In a season that has been little but aggravation for them since the opening day of training camp, the Washington Bullets dealt off a dose of it last night to the two-time NBA defending champion Detroit Pistons.

Standing fast against a rally and bench-clearing fight in the fourth quarter, the Bullets scored a 94-83 victory last night before a sellout crowd of 18,756 at Capital Centre.

Bernard King scored 26 points and Harvey Grant had 19 and eight rebounds as the Bullets (5-10) ended a 12-game losing streak to Detroit that dates back to April 1988. Also halted was a 10-game winning streak against the league by the Pistons, part of a 13-2 season start that is the best in their franchise history.

The Bullets had their biggest lead, 21 points, late in the third quarter. But through the first 5:37 of the fourth period, Washington made only one field goal and saw its lead shrink to 80-72 after Pistons guard Vinnie Johnson made two consecutive baskets.

But King finally scored for Washington, and within the next minute guard Haywoode Workman (11 points, career-high eight assists) made two 15-foot shots to raise the lead to 86-72 with 5:21 remaining.

"You knew they would make a run and turn it up a notch," Washington Coach Wes Unseld said of the Pistons. "I wasn't sure we could hold them off because we haven't done a very good job of that lately."

With 2:29 remaining, after two free throws by Isiah Thomas cut the margin to 87-80, Grant and Detroit's Joe Dumars got into a shoving match near the Pistons' basket. Both benches emptied and even Unseld got in the middle of the fracas as it spawned other skirmishes.

Technical fouls were assessed to Grant, Dumars, Detroit's Dennis Rodman and Washington's Darrell Walker, who shoved big Bill Laimbeer onto his backside, but all were allowed to stay in the game.

"The only thing I remember is Joe and I holding each other," said Grant. "Then Rodman grabbed me and then Laimbeer grabbed me. I think Rodman is their pep-up guy and he was trying to get something started."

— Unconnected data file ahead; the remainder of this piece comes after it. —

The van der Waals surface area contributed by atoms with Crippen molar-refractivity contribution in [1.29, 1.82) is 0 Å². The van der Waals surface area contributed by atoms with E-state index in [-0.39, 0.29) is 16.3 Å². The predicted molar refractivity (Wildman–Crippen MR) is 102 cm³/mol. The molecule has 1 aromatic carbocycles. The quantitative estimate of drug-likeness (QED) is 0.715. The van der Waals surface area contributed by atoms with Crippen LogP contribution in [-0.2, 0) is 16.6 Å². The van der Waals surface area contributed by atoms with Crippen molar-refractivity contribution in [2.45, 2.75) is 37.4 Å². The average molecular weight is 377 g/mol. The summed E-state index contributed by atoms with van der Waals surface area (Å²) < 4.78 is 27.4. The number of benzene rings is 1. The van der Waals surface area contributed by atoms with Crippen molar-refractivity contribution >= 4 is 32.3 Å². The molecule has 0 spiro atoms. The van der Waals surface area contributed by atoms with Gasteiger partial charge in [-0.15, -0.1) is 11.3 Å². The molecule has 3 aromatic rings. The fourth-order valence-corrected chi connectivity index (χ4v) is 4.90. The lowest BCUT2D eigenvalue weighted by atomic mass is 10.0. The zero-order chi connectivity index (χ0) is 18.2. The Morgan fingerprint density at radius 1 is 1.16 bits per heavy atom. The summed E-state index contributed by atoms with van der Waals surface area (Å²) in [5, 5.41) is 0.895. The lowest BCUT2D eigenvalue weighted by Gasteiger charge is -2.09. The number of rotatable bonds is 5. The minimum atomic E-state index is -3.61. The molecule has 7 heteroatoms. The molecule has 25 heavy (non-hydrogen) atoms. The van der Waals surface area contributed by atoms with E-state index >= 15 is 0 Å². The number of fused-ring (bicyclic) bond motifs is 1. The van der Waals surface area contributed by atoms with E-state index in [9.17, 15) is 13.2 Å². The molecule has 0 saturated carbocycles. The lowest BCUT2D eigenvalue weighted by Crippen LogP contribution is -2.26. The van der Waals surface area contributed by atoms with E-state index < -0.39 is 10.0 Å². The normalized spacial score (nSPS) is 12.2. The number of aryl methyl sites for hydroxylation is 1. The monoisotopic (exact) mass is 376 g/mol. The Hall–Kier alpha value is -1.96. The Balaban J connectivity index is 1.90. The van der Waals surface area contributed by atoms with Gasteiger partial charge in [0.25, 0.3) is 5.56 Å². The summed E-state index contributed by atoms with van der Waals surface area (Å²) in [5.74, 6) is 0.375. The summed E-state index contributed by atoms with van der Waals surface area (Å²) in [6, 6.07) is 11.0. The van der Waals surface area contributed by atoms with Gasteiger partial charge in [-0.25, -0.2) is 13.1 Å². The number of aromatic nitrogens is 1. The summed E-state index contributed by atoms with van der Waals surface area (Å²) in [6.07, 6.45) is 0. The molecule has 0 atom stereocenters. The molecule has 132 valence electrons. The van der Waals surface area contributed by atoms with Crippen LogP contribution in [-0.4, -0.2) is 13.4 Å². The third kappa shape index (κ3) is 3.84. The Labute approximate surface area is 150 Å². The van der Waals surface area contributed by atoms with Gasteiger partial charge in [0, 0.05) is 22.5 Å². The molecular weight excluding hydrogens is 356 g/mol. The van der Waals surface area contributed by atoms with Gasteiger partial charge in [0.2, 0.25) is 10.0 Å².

Rodman, who like Thomas (16 points), fouled out late in the game, said he was playing peacemaker, not instigator.

"I didn't throw one punch. I am not the type of guy to throw a punch," said Rodman. "I was trying to push them back from each other when someone else grabbed me."

The fourth quarter was the only time the Pistons showed much aggression. They shot only 37.3 percent made just 58.3 percent (21 of 36) of their free throws.

"We didn't shoot real well, but the bottom line is that if you miss that many free throws, especially on the road, you will get beat," said Detroit Coach Chuck Daly.

The Pistons also received little support from their reserves, but the Bullets, playing their best game of the season, got a big boost from heretofore struggling reserve Mark Alarie (14 points and six rebounds in 17 minutes) and little-used 6-foot-11 rookie Greg Foster (seven points).

They contributed on a night that frontcourt mate Pervis Ellison was not in uniform due to flu.

"The bench was the big key," said Unseld. "Mark Alarie started looking like the Mark Alarie of old."

Over the past three seasons, the Pistons were 84-9 when holding opponents under 100 points, including 11-0 this season before last night. The Bullets were coming off their worst defeat of the season, 123-95 Friday night at Boston. They had been held under 100 points in five of their previous seven games and lost all five.

But last night, Washington never trailed. The Bullets jumped to a 9-1 lead in the opening four minutes and were up 48-38 at the half.

King scored 10 of his 16 first-half points in the opening quarter as he got the best of Rodman, Detroit's best defender.

The high-powered Pistons offense was having so much trouble that it even started going to Rodman (eight points) for post-ups, hoping he could make something happen.

Dumars, Detroit's leading scorer with a 17.8-point average, was scoreless in the first half, although he finished with 16.

The Pistons quickly cut the lead to 57-51 early in the third period, but Washington kept the pace up and got fast-break baskets by Grant and King, who came down the lane and received a pass from Walker (10 points, 8 rebounds, 7 assists) to extend the lead to 59-51.

Workman scored on a 19-foot shot, off a cross-court pass from King, and Workman then passed to Walker, who scored for a 68-54 lead with 3:24 left in the quarter.

Foster's three-point play made it 76-55 with 1:51 left in the quarter.

"We knew they would eventually make a run," said Grant. "But Wes called time out {with Washington leading 80-68 and nine minutes remaining} and said, 'We are going to win this game.' "

Unseld, more than pleased with his team's effort, acknowledged that the Pistons did not have one of their best nights.

"They didn't shoot well, but I am not taking anything away from us either," he said. " . . . They might be a little better than us, but lately, they have been a little better than everyone."